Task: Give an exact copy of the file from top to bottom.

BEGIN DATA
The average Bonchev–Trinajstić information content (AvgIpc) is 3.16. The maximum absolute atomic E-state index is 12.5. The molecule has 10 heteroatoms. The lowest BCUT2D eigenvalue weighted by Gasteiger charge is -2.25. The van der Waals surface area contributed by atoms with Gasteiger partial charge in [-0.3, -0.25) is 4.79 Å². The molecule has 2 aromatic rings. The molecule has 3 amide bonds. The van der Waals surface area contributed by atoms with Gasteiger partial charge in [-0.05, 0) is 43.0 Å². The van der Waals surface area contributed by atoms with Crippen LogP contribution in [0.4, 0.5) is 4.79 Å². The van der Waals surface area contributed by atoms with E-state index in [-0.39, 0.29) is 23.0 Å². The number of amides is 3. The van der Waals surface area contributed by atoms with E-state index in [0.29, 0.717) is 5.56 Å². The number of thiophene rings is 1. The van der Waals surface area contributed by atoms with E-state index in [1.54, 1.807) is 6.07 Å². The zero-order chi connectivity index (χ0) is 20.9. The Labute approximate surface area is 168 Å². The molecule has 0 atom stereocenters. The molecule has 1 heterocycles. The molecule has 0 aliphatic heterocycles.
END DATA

The average Bonchev–Trinajstić information content (AvgIpc) is 3.16. The maximum absolute atomic E-state index is 12.5. The molecule has 10 heteroatoms. The lowest BCUT2D eigenvalue weighted by Gasteiger charge is -2.25. The van der Waals surface area contributed by atoms with Gasteiger partial charge in [-0.3, -0.25) is 4.79 Å². The molecule has 2 aromatic rings. The molecule has 3 amide bonds. The van der Waals surface area contributed by atoms with Gasteiger partial charge in [-0.05, 0) is 43.0 Å². The van der Waals surface area contributed by atoms with Crippen LogP contribution in [0.4, 0.5) is 4.79 Å². The van der Waals surface area contributed by atoms with E-state index in [-0.39, 0.29) is 23.0 Å². The number of amides is 3. The van der Waals surface area contributed by atoms with E-state index in [0.29, 0.717) is 5.56 Å². The number of thiophene rings is 1. The van der Waals surface area contributed by atoms with E-state index in [1.54, 1.807) is 6.07 Å². The zero-order chi connectivity index (χ0) is 20.9. The Labute approximate surface area is 168 Å². The molecule has 0 atom stereocenters. The molecule has 1 heterocycles. The molecule has 0 aliphatic heterocycles.